Over-reaction of immune or “complicit” in cytokine storms

Recently, the Journal of Medical Virology published a study led by Weiming Yuan and Sean Quan Du, professors at the Keck School of Medicine at the University of Southern California. The study suggests that adverse interactions between the body’s two defense systems (congenital and adaptive immune responses) may trigger an over-immune response. Viruses such as the new coronary virus (SARS-CoV-2) can be deadly when the body’s immune system overreacts to infection, triggering a so-called “cytokine storm.”

Cytokines are small proteins that participate in cell signaling and help raise immune cells to the site of infection. However, an excess of cytokines can lead to excessive inflammation in some people’s areas of infection (e.g. in the lungs of patients with neo-coronary pneumonia coVID-19), severe lying to the organs and death. The researchers believe that temporarily suppressing the human immune infection system in the early stages of COVID-19 can help prevent severe symptoms and death.

Build a model to explore immune system responses

To better understand how the body’s immune system responds to patients with COVID-19, Du and Yuan used a common mathematical model called the Target Cell Limiting Model, in order to better understand how the immune system of patients in patients with influenza is better known.

The incubation period for influenza viruses is typically about 48 hours, during which time the virus targets cells on the surface of the upper respiratory tract. Because the flu virus moves so quickly that it can kill almost all “target cells” in a matter of days, the innate immune system first responds to and removes the virus and fragile cells, and then triggers an adaptive immune response a few days later to kill any remaining viruses, while activating the body’s “heavy weapons” – T-cells and B-cells.

Unlike influenza viruses, SARS-CoV-2 has a longer incubation period (about 6 days on average), invades the host slowly, and infects cells throughout the respiratory system.

The team’s model suggests that adaptive immune responses may begin to work before the innate immune system gets its job done, eventually interfering with its ability to eliminate the initial infection.

“The most dangerous thing is that as the infection continues, the body’s entire adaptive immune response reaches all levels. “Yuan believes that the longer SARS-CoV-2 is active, the more likely it is that the immune system overreacts, known as cytokine storms, which cause tissue damage.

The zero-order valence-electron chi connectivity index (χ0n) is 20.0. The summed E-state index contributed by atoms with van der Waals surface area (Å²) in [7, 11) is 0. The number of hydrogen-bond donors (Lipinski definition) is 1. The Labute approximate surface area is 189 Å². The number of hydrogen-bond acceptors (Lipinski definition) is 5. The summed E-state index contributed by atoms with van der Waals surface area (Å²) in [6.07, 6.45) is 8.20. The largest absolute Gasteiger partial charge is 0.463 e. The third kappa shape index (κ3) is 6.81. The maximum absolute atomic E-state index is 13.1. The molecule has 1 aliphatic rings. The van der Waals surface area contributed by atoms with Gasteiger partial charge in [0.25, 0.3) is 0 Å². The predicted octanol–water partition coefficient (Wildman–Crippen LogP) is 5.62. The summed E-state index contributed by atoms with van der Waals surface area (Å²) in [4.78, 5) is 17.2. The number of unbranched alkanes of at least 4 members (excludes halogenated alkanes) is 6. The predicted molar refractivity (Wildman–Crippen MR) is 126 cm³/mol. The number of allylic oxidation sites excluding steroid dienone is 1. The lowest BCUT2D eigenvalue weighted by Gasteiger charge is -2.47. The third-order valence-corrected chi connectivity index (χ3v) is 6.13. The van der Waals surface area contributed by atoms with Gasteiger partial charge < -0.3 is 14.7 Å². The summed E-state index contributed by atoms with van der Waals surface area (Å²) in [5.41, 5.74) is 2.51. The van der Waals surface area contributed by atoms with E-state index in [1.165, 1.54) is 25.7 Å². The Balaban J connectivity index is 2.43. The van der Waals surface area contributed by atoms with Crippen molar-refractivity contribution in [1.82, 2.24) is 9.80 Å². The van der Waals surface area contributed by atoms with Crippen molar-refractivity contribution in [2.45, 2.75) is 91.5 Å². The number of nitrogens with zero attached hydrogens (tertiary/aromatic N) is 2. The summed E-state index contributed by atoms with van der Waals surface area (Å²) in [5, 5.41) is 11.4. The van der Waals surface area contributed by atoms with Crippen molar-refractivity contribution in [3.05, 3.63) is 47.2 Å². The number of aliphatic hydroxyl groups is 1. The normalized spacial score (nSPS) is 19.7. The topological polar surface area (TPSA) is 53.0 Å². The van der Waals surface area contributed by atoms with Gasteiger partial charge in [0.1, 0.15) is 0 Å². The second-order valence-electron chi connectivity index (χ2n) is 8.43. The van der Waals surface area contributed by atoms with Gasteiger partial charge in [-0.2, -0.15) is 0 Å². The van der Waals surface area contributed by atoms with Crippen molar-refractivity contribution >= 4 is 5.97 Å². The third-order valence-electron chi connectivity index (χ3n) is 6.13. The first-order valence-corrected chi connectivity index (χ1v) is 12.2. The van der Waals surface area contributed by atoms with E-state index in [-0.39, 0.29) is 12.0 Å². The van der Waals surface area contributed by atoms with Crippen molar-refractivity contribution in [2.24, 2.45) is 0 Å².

Yuan says the flu virus can almost completely deplete the virus’s target cells within a few days, but the slow progression of COVID-19 means that adaptive immune responses can weaken before infection reaches its peak, minimizing the depletion of the virus’s target cells, leaving a large number of uninfected cells for future infections.

Early infection, use of immunosuppressants

“This situation is similar to rampant forest fires. If you just wait and see, when all the trees are burned, the fire will lose fuel and quickly extinguish. If you go all out to put out the fire before then, only part of the fire can be controlled. Once the fire was stopped, the fire returned until all the trees were burned. Du uses the above analogy to describe cytokine storms caused by SARS-CoV-2.

The researchers believe this is why many seriously ill patients are unable to leave their hospital beds and eventually develop acute respiratory distress syndrome and multiple organ failure.

In addition, this hypothesis may provide an explanation for the recurrence of the disease in patients who have “recovered” after a few weeks. Du added: “Some COVID-19 patients may relapse after significantly reduced symptoms. The combined effects of adaptive immunization and congenital immune response may temporarily reduce the virus to lower levels. But if it is not completely removed and the target cells regenerate, the virus will once again take advantage and reach another peak. “

In view of this, the researchers recommend that, in the early stages of infection, immunosuppressants should be used in the clinic to treat patients to reduce the interference of adaptive immunity.

“This is based on mathematical model studies that use the right inhibitors, or can delay the adaptive immune response and prevent it from interfering with the innate immune response, thus eliminating viruses and infected cells more quickly.” In the future, Du says, they will also verify the results of the study and test the daily viral load and other biomarkers of COVID-19 patients.

Related papers: https://doi.org/10.1002/jmv.25866